It doesn’t take a major life change to make it possible for you to become a mentor, but it can happen that way. And when you do become one, your life changes for the better.
For me, the precipitating event was something that many people – then, and recently even more so – have experienced. I was laid off from the job I’d had for 29 and a half years. I’d been an editor and writer for the Knoxville News Sentinel since my sophomore summer at UT. I’d even delivered the Sentinel for three-plus years during high school, so it was a long-term relationship.
Escaping that toxic environment (as the newspaper industry began its downhill trajectory) was one of the best things that ever happened to me. One of the biggest blessings was having time to be more active at church.
First, I joined the First Baptist knitting club, though I was worse than a beginner and remained so (those ladies were so kind to me!). And then, I applied to become a mentor through our Kids Hope USA program, enlisting Dianna Mercier as my prayer partner.
I had always wanted to be a Big Sister, but working 60 hours a week at all times of the day had made that impossible. I grew up with four bothers, I mean, brothers, so I never had a sister, and I’d forgotten to get married, so I didn’t have any kids of my own.
Many friends and colleagues had told me that I should have been a teacher, but I never saw that in my future. However, I liked the idea of befriending a child and maybe imparting some of my wisdom (!) while playing games and doing schoolwork for an hour a week.
I ended up on a merry-go-round, with three different girls in three years. All three were very different, but each one had a difficult home life that made me realize I didn’t want to be another adult in her life to let her down. Consistency and dependability are crucial traits for a Kids Hope mentor.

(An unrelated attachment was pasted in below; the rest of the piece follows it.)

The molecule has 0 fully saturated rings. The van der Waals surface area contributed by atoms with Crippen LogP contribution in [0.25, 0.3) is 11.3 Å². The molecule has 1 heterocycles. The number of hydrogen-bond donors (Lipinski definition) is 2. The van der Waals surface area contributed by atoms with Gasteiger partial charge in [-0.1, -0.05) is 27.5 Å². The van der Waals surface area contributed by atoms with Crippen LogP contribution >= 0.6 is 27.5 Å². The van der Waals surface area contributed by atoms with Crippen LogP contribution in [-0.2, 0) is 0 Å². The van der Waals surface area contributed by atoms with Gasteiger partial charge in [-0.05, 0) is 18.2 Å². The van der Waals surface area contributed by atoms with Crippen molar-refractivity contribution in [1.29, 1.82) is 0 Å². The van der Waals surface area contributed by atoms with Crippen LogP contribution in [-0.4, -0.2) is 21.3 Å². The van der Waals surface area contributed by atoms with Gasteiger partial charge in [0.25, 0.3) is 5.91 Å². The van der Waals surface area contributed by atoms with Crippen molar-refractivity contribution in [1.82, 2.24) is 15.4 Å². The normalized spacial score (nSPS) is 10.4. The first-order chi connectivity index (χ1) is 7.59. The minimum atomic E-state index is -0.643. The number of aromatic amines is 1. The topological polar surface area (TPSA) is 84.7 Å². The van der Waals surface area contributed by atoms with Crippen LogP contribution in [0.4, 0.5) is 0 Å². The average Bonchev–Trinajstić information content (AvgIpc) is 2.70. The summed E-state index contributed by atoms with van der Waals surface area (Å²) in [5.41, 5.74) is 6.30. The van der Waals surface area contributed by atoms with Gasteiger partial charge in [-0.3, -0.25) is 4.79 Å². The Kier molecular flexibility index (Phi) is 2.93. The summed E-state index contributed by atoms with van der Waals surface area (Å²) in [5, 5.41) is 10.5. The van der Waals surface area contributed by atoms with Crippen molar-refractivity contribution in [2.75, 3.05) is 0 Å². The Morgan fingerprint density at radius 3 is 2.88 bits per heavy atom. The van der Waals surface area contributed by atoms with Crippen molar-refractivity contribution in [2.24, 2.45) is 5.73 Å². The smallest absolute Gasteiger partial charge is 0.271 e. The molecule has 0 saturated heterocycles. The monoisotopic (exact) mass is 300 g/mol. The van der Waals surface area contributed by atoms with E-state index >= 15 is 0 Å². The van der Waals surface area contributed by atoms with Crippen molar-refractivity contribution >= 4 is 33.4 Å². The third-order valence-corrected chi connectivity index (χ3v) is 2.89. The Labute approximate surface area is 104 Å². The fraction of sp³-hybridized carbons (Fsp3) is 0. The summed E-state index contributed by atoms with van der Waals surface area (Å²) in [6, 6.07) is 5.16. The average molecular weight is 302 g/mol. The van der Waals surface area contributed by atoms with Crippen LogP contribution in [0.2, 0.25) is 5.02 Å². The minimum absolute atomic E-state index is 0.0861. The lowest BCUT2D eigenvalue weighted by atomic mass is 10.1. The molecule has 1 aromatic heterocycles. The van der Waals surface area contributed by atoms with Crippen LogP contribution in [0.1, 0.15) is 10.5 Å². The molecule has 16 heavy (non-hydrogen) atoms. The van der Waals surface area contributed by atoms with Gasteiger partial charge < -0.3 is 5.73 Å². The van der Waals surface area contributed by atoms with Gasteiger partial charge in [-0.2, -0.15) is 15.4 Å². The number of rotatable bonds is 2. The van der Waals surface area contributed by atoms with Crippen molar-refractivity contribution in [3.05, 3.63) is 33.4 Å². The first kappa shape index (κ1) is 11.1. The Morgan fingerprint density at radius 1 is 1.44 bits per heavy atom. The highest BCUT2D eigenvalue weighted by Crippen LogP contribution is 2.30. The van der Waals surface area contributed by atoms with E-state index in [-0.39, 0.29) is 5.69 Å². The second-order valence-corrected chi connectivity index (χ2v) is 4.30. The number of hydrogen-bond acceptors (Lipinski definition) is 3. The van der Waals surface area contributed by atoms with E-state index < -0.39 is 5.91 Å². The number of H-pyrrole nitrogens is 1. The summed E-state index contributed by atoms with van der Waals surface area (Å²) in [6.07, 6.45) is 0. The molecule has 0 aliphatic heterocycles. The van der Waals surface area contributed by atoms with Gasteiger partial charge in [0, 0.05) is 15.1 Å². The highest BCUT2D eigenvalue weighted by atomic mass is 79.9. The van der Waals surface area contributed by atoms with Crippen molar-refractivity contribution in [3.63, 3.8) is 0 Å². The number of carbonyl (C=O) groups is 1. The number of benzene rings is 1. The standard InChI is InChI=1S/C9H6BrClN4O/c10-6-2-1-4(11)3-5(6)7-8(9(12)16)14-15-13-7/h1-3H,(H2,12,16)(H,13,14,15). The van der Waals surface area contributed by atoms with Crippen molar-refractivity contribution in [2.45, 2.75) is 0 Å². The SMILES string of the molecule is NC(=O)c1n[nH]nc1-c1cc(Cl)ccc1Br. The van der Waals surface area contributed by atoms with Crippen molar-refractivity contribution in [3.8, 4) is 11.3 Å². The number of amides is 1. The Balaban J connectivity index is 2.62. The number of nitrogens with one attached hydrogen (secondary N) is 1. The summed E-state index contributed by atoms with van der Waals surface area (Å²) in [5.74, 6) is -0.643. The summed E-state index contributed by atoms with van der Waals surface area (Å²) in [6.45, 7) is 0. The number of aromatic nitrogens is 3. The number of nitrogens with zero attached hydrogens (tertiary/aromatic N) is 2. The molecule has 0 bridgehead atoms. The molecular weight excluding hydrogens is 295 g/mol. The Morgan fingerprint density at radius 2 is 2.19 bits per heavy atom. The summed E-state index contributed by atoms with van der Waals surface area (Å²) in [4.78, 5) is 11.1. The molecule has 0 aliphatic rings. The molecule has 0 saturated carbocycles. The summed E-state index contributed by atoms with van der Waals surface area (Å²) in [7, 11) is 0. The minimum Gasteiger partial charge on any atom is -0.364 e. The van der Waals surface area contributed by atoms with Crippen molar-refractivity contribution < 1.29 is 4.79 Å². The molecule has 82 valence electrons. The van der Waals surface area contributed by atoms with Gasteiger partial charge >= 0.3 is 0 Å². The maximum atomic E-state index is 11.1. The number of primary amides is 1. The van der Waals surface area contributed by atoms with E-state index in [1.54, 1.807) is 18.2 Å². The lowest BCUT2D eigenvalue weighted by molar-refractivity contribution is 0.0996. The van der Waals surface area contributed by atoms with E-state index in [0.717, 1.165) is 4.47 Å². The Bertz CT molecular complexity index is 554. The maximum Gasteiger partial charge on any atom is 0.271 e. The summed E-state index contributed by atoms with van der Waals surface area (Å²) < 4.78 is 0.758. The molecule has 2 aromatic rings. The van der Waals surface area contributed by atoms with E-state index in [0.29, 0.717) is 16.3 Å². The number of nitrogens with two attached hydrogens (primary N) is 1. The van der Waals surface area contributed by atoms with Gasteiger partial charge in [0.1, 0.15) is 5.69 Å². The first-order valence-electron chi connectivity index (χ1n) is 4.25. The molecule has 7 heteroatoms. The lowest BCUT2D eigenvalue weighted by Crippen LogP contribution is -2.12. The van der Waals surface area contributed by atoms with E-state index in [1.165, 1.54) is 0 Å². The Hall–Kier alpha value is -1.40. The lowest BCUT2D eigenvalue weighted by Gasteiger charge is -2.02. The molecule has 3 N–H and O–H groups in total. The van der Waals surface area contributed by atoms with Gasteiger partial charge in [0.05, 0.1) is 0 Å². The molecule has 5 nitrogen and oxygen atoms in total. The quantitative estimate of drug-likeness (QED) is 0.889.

The first two girls transferred to other elementary schools after a year. The third was in fifth grade and moved on to middle school. I thought that we would evolve to the community-based model and become a real Big Sister-Little Sister, but her guardian didn’t sign the paperwork.
I didn’t want to drop out of the Kids Hope program, so that fall I was matched with a first-grader named Ra’Shya Lee. I had met her before – taking pictures of new students for a story I was doing on South Knoxville Elementary for the Shopper News. She was adorable and unforgettable.
Ra’Shya and I had no trouble getting to know each other. She was fun and engaging. She was polite, thoughtful, and generous. She came from a home with loving parents and four brothers – just like me!
She was so perfect that I thought they’d made a mistake putting her in the mentoring program. My previous mentees were fighting the odds to get through each day unscathed. Ra’Shya had a great attitude, countless friends, and a stable family. I finally discovered her one obstacle – something that she has worked diligently with teachers, tutors, and (in small part) me – to overcome.
She needed a little help and maybe some extra attention to build her confidence. But she has given me friendship, the knowledge that a young person growing up in troubled times is counting on me, and a sisterhood that is rooted in the fact that we share the same Father and Brother.
She has mostly been a good influence on me. (She likes to stretch our time together past the hour limit, which not all teachers appreciate.) She has also taught me how to make “slime” and introduced me to numerous board games I somehow missed during childhood.
It would have been a challenge to mentor while I was working full time, but I regret letting my career take priority over volunteering. I’ve seen other mentors fit mentoring into their busy schedules, so I know it can be done.
Oh, and my mentee who moved on to middle school? Her guardian eventually did sign the paperwork, so I have a 10th-grader and a fifth-grader to keep me young!